Background: Smartphone diet tracking applications (apps) are increasing in popularity but may not adequately address the important concerns of proper intake and of diet quality. Two novel weight loss apps were designed based on the popular dietary frameworks: MyPlate and FoodLists. MyPlate, the dietary guidelines put forth by the U.S. government, encourages a balanced diet from five primary food groups, but does not specify intake limits. The Food Lists set upper intake limits on all food groups except vegetables, and these guidelines extend to include fats, sweets, and alcohol.
Objective: The purpose of this randomized controlled trial was to determine whether adherence to a weight loss app providing intake limits and more food group detail (the Food Lists app) facilitated more weight loss and better diet quality than adherence to a weight loss app based on the MyPlate platform. An additional objective was to examine whether higher app adherence would lead to greater weight loss.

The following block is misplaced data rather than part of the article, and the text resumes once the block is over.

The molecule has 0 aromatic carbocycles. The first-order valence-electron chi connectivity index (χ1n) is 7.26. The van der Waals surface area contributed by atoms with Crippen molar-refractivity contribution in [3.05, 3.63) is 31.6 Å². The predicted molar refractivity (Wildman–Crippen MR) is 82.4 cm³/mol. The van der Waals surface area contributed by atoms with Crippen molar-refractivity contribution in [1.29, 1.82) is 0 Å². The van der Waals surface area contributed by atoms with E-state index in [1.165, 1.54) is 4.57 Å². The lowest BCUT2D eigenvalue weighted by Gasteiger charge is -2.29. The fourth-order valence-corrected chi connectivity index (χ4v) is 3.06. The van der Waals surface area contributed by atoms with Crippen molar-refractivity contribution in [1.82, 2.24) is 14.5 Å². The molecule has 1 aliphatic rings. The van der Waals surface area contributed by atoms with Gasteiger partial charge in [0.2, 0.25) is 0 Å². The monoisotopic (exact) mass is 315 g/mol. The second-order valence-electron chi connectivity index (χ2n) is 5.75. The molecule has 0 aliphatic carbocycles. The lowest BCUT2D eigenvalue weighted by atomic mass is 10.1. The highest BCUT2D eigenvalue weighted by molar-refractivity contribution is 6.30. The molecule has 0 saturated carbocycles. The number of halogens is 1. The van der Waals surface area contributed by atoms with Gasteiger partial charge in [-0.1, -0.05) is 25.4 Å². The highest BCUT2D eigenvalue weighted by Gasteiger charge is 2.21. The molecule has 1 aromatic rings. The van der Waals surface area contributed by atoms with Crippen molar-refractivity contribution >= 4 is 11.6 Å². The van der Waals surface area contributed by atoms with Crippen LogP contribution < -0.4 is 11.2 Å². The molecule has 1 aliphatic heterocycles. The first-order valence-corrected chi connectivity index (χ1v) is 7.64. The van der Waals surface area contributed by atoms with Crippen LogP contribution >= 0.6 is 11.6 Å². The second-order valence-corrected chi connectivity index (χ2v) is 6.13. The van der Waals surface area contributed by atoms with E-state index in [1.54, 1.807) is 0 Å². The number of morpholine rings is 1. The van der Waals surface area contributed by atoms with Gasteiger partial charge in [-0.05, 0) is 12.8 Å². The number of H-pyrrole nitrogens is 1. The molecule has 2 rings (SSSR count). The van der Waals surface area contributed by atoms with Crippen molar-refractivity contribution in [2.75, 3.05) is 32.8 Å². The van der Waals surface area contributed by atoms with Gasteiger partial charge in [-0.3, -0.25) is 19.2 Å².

Design: Thirty seven adults from a campus population were recruited, randomized, and instructed to follow either the Food Lists app (N=20) or the MyPlate app (N=17) for eight weeks. Subjects received one 15 minute session of diet and app training at baseline, and their use of the app was tracked daily. Body mass was measured at baseline and post-test.
Participants/setting: Healthy adults from a university campus population in downtown Phoenix, Arizona with BMI 24 to 40, medically stable, and who owned a smartphone.
Main outcome measures: Outcome measures included weight change, days of adherence, and diet quality change. Secondary measures included BMI, fat %, and waist circumference.
Statistical analysis: Descriptive statistics (means and standard errors); Repeated measures ANOVAs analyzing weight, diet quality, and BMI; Pearson and Spearman correlations analyzing adherence and weight loss.
Results: Repeated measures ANOVAs and correlations revealed no significant mean differences in primary outcome variables of weight loss, adherence, or diet quality (P=0.140; P=0.790; P=0.278). However, there was a significant mean reduction of BMI favoring the group using the Food Lists app (P=0.041).
Conclusion: The findings strengthen the idea that intake limits and food group detail may be associated with weight loss. Further investigation is warranted to determine whether longer use of the Food Lists app can produce more significant dieting successes and encourage healthier behavioral outcomes.